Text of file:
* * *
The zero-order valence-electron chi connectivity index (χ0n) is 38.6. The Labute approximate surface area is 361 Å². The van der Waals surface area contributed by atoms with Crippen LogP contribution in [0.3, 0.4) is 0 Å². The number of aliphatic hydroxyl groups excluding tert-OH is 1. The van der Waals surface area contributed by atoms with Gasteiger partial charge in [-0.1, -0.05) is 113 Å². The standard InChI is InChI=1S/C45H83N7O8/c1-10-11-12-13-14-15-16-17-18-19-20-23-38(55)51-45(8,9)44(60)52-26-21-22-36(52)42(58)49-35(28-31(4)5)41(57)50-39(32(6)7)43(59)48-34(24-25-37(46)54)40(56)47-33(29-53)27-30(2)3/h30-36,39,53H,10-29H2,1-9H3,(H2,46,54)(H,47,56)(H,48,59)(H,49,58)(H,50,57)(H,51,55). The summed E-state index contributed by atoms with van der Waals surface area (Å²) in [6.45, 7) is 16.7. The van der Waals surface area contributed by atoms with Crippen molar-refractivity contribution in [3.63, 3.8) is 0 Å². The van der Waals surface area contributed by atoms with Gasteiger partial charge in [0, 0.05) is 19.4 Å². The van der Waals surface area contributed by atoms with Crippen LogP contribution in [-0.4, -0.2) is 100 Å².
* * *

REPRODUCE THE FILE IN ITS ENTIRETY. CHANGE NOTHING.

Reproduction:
The zero-order valence-electron chi connectivity index (χ0n) is 38.6. The Labute approximate surface area is 361 Å². The van der Waals surface area contributed by atoms with Crippen LogP contribution in [0.3, 0.4) is 0 Å². The number of aliphatic hydroxyl groups excluding tert-OH is 1. The van der Waals surface area contributed by atoms with Gasteiger partial charge in [-0.1, -0.05) is 113 Å². The standard InChI is InChI=1S/C45H83N7O8/c1-10-11-12-13-14-15-16-17-18-19-20-23-38(55)51-45(8,9)44(60)52-26-21-22-36(52)42(58)49-35(28-31(4)5)41(57)50-39(32(6)7)43(59)48-34(24-25-37(46)54)40(56)47-33(29-53)27-30(2)3/h30-36,39,53H,10-29H2,1-9H3,(H2,46,54)(H,47,56)(H,48,59)(H,49,58)(H,50,57)(H,51,55). The summed E-state index contributed by atoms with van der Waals surface area (Å²) in [6.45, 7) is 16.7. The van der Waals surface area contributed by atoms with Crippen molar-refractivity contribution in [3.63, 3.8) is 0 Å². The van der Waals surface area contributed by atoms with Gasteiger partial charge in [0, 0.05) is 19.4 Å². The van der Waals surface area contributed by atoms with Crippen LogP contribution in [-0.4, -0.2) is 100 Å².